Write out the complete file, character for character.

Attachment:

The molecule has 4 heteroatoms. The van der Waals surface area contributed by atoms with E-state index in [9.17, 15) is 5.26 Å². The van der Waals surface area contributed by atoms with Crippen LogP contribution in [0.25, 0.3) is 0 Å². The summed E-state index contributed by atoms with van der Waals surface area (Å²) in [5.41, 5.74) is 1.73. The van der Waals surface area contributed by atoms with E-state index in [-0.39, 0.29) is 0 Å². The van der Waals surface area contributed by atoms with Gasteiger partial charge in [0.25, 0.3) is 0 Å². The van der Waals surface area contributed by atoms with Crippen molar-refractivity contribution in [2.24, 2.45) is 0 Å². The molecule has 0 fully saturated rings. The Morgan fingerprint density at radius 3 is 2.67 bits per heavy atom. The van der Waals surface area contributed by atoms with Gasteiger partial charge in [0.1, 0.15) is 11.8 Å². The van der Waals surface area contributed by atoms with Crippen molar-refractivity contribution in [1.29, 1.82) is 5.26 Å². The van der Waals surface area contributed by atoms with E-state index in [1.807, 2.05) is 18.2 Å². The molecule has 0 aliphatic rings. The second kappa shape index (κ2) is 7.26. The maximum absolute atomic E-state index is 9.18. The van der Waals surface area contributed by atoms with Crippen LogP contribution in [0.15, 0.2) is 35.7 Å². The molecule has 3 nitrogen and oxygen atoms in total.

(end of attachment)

The molecule has 4 heteroatoms. The van der Waals surface area contributed by atoms with E-state index in [9.17, 15) is 5.26 Å². The van der Waals surface area contributed by atoms with Crippen LogP contribution in [0.25, 0.3) is 0 Å². The summed E-state index contributed by atoms with van der Waals surface area (Å²) in [5.41, 5.74) is 1.73. The van der Waals surface area contributed by atoms with E-state index in [-0.39, 0.29) is 0 Å². The van der Waals surface area contributed by atoms with Gasteiger partial charge in [0.25, 0.3) is 0 Å². The van der Waals surface area contributed by atoms with Crippen molar-refractivity contribution in [2.24, 2.45) is 0 Å². The molecule has 0 fully saturated rings. The Morgan fingerprint density at radius 3 is 2.67 bits per heavy atom. The van der Waals surface area contributed by atoms with Gasteiger partial charge in [0.1, 0.15) is 11.8 Å². The van der Waals surface area contributed by atoms with Crippen molar-refractivity contribution in [1.29, 1.82) is 5.26 Å². The van der Waals surface area contributed by atoms with E-state index in [1.807, 2.05) is 18.2 Å². The molecule has 0 aliphatic rings. The second kappa shape index (κ2) is 7.26. The maximum absolute atomic E-state index is 9.18. The van der Waals surface area contributed by atoms with Crippen LogP contribution in [0.15, 0.2) is 35.7 Å². The molecule has 3 nitrogen and oxygen atoms in total.